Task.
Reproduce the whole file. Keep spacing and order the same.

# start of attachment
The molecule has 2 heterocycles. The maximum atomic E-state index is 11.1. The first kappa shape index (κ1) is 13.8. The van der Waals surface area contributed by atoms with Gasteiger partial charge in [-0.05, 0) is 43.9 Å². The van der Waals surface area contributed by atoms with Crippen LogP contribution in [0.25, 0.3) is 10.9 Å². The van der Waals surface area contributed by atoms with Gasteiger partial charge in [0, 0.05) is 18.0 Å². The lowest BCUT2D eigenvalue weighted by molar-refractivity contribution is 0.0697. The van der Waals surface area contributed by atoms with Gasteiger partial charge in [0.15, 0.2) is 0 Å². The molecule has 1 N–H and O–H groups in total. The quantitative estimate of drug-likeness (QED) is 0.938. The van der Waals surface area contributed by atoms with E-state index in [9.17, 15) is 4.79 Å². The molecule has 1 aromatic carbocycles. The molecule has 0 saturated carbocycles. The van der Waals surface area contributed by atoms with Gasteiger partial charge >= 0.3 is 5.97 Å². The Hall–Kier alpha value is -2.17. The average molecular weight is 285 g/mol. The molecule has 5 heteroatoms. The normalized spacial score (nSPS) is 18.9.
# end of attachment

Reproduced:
The molecule has 2 heterocycles. The maximum atomic E-state index is 11.1. The first kappa shape index (κ1) is 13.8. The van der Waals surface area contributed by atoms with Gasteiger partial charge in [-0.05, 0) is 43.9 Å². The van der Waals surface area contributed by atoms with Crippen LogP contribution in [0.25, 0.3) is 10.9 Å². The van der Waals surface area contributed by atoms with Gasteiger partial charge in [0, 0.05) is 18.0 Å². The lowest BCUT2D eigenvalue weighted by molar-refractivity contribution is 0.0697. The van der Waals surface area contributed by atoms with Gasteiger partial charge in [0.15, 0.2) is 0 Å². The molecule has 1 N–H and O–H groups in total. The quantitative estimate of drug-likeness (QED) is 0.938. The van der Waals surface area contributed by atoms with E-state index in [9.17, 15) is 4.79 Å². The molecule has 1 aromatic carbocycles. The molecule has 0 saturated carbocycles. The van der Waals surface area contributed by atoms with Gasteiger partial charge >= 0.3 is 5.97 Å². The Hall–Kier alpha value is -2.17. The average molecular weight is 285 g/mol. The molecule has 5 heteroatoms. The normalized spacial score (nSPS) is 18.9.